Little tunny, a.k.a. false albacore and fat Alberts, patrol tropical and subtropical waters on both sides of the Atlantic. But when ocean temperatures peak in late summer, they stream north as far as Maine and Great Britain in shimmering, elliptical shoals that can cover two miles on the long axis. Most people, even experienced anglers, think they're bluefish or striped bass. Watch for the sickle tails and geysers of spray as these mini tunas swill anchovies and other baitfish. Often the school is attended by a cloud of screaming terns and gulls that dip and dive for leftovers. Few of these short-lived, fast-growing fish weigh more than 15 pounds, but when they take your fly, they'll have 50 yards of line off the reel before you can snatch your bruised knuckles from the spinning handle. 

Charlotte's Children

One morning in early fall, your lawn may be draped with a silver fabric bright enough to mimic a pond's surface but so fine it seems to have no mass. Chaucer called the phenomenon one of the unsolved mysteries of the universe. Subsequent investigators attributed it to evaporated dew. It took a pig to pin it down: "The baby spiders felt the warm updraft. One spider climbed to the top of the fence. Then it did something that came as a great surprise to Wilbur. The spider stood on its head, pointed its spinnerets in the air, and let loose a cloud of fine silk. The silk formed a balloon. As Wilbur watched, the spider let go of the fence and rose into the air." That passage, from E. B. White's Charlotte's Web, remains one of the best descriptions of how many juvenile North American spiders disperse. Darwin observed silk-riding spiderlings when the Beagle was 60 miles from land. In May 1884, 10 months after the most powerful volcanic explosion in recorded history sterilized the island of Krakatoa, the first scientist to set foot on the site found only one life-form: a spiderling. Census traps mounted on airplanes have caught spiderlings at 15,000 feet. Occasionally, they'll ascend to the jet stream and cross the Atlantic.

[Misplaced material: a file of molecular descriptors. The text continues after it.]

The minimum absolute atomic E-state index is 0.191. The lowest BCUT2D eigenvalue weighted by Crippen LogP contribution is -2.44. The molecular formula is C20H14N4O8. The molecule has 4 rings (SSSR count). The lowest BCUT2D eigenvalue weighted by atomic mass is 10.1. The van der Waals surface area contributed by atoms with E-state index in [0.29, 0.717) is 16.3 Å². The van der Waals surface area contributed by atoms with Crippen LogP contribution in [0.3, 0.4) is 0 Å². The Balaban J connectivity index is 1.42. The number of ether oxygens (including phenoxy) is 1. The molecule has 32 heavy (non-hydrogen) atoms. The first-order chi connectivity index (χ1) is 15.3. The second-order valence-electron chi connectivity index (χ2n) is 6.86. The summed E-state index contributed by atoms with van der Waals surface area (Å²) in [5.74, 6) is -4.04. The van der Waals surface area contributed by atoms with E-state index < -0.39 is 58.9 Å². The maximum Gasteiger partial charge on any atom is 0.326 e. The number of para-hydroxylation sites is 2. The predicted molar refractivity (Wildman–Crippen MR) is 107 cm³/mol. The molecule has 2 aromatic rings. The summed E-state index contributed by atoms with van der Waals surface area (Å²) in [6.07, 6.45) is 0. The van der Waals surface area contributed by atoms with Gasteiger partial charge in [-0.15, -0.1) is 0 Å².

Bully for Bullwinkle

From the Rockies east, moose, earth's largest deer, are filtering south as the species gradually rebounds from the unregulated hunting of the 19th century. In New England, moose are even colonizing suburbia; recently they've been encountered in southern Connecticut. If you have seen heart-shaped tracks too big to be white-tailed deer, listen for the vocalizations of rutting bulls—moans, whines, and a series of grunts that, while not loud, are so deep that they carry long distances. Moose, which are at the southern fringe of their range in the contiguous United States and therefore don't need the thermal cover that deer require, are benefiting from clear-cutting. The practice encourages nutritious leafy growth and, at least in the north woods, it destroys deer habitat. This, too, is beneficial for moose, because deer are commonly infested with a brainworm, which they carry with apparent impunity. But when the same brainworm infests moose, it blinds, maddens, and eventually kills them. There are now so many moose in Maine, Vermont, and New Hampshire that these states have reinstated hunting seasons. In Maine, 85 percent of the hunters who drew permits in the 2001 "moose lottery" killed a moose. Despite the moose-hunting tip offered by waggish critics—"Take 10 steps back and shoot"—the resource is being superbly managed.


Page:      1      
Ted Williams Archive
Christianity & the Environment
Climate Change
Global Warming Skeptics
The Web of Life
Managing Our Impact
Caring for our Communities
The Far-Right
Ted Williams Archive